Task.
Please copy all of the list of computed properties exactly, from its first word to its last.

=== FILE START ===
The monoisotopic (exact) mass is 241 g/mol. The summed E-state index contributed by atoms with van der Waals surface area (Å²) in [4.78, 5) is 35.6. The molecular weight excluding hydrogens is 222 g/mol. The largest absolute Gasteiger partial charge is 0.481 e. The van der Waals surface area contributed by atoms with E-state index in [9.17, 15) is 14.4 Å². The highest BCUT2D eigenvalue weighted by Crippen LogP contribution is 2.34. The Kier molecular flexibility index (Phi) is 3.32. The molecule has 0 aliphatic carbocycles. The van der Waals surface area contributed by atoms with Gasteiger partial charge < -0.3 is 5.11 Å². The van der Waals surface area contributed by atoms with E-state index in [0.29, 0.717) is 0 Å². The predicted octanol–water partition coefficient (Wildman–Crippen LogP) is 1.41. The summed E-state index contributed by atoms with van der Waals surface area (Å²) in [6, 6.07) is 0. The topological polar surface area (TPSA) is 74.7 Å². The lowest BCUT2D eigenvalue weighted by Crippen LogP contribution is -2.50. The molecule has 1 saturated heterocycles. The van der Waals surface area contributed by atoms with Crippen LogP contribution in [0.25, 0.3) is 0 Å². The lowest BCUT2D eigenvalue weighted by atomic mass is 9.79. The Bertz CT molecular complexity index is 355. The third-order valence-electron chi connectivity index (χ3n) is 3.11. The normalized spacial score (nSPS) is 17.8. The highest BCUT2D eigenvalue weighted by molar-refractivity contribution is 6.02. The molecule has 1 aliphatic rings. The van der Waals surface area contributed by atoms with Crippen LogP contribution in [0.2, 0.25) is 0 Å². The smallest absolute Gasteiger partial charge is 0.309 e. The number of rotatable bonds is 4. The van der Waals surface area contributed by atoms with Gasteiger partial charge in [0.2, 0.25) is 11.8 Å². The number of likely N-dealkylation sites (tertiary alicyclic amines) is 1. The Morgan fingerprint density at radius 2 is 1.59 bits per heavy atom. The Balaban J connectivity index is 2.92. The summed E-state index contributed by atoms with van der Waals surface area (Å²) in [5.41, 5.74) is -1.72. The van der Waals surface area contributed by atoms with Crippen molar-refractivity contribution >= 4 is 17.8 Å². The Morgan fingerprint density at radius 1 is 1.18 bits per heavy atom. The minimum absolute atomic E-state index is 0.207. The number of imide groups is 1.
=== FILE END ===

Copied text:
The monoisotopic (exact) mass is 241 g/mol. The summed E-state index contributed by atoms with van der Waals surface area (Å²) in [4.78, 5) is 35.6. The molecular weight excluding hydrogens is 222 g/mol. The largest absolute Gasteiger partial charge is 0.481 e. The van der Waals surface area contributed by atoms with E-state index in [9.17, 15) is 14.4 Å². The highest BCUT2D eigenvalue weighted by Crippen LogP contribution is 2.34. The Kier molecular flexibility index (Phi) is 3.32. The molecule has 0 aliphatic carbocycles. The van der Waals surface area contributed by atoms with Gasteiger partial charge < -0.3 is 5.11 Å². The van der Waals surface area contributed by atoms with E-state index in [0.29, 0.717) is 0 Å². The predicted octanol–water partition coefficient (Wildman–Crippen LogP) is 1.41. The summed E-state index contributed by atoms with van der Waals surface area (Å²) in [6, 6.07) is 0. The topological polar surface area (TPSA) is 74.7 Å². The lowest BCUT2D eigenvalue weighted by Crippen LogP contribution is -2.50. The molecule has 1 saturated heterocycles. The van der Waals surface area contributed by atoms with Crippen LogP contribution in [0.25, 0.3) is 0 Å². The lowest BCUT2D eigenvalue weighted by atomic mass is 9.79. The Bertz CT molecular complexity index is 355. The third-order valence-electron chi connectivity index (χ3n) is 3.11. The normalized spacial score (nSPS) is 17.8. The highest BCUT2D eigenvalue weighted by molar-refractivity contribution is 6.02. The molecule has 1 aliphatic rings. The van der Waals surface area contributed by atoms with Crippen LogP contribution in [0.2, 0.25) is 0 Å². The smallest absolute Gasteiger partial charge is 0.309 e. The number of rotatable bonds is 4. The van der Waals surface area contributed by atoms with Gasteiger partial charge in [0.2, 0.25) is 11.8 Å². The number of likely N-dealkylation sites (tertiary alicyclic amines) is 1. The Morgan fingerprint density at radius 2 is 1.59 bits per heavy atom. The Balaban J connectivity index is 2.92. The summed E-state index contributed by atoms with van der Waals surface area (Å²) in [5.41, 5.74) is -1.72. The van der Waals surface area contributed by atoms with Crippen molar-refractivity contribution >= 4 is 17.8 Å². The Morgan fingerprint density at radius 1 is 1.18 bits per heavy atom. The minimum absolute atomic E-state index is 0.207. The number of imide groups is 1.